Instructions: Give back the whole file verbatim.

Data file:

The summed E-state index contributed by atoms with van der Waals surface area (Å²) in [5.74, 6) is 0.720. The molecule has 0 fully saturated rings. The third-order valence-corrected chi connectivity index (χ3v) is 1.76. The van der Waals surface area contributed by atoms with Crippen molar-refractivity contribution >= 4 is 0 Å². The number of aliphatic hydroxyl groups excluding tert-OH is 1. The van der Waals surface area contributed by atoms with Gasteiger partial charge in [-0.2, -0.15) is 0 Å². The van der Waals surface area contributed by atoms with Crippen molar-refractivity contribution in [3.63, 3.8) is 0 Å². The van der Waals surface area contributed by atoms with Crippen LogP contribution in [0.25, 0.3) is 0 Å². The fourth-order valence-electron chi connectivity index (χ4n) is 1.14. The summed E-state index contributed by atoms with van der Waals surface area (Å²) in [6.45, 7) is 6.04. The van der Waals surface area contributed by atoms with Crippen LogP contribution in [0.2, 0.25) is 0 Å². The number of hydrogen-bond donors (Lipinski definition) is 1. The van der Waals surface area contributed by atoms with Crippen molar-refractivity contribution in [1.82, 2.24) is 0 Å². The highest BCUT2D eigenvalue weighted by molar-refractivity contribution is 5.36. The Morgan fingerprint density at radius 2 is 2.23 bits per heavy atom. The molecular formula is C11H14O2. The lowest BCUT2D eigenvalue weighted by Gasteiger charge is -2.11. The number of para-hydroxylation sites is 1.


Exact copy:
The summed E-state index contributed by atoms with van der Waals surface area (Å²) in [5.74, 6) is 0.720. The molecule has 0 fully saturated rings. The third-order valence-corrected chi connectivity index (χ3v) is 1.76. The van der Waals surface area contributed by atoms with Crippen molar-refractivity contribution >= 4 is 0 Å². The number of aliphatic hydroxyl groups excluding tert-OH is 1. The van der Waals surface area contributed by atoms with Gasteiger partial charge in [-0.2, -0.15) is 0 Å². The van der Waals surface area contributed by atoms with Crippen molar-refractivity contribution in [3.63, 3.8) is 0 Å². The van der Waals surface area contributed by atoms with Crippen LogP contribution in [0.25, 0.3) is 0 Å². The fourth-order valence-electron chi connectivity index (χ4n) is 1.14. The summed E-state index contributed by atoms with van der Waals surface area (Å²) in [6.45, 7) is 6.04. The van der Waals surface area contributed by atoms with Crippen LogP contribution in [0.2, 0.25) is 0 Å². The number of hydrogen-bond donors (Lipinski definition) is 1. The van der Waals surface area contributed by atoms with Crippen molar-refractivity contribution in [1.82, 2.24) is 0 Å². The highest BCUT2D eigenvalue weighted by molar-refractivity contribution is 5.36. The Morgan fingerprint density at radius 2 is 2.23 bits per heavy atom. The molecular formula is C11H14O2. The lowest BCUT2D eigenvalue weighted by Gasteiger charge is -2.11. The number of para-hydroxylation sites is 1.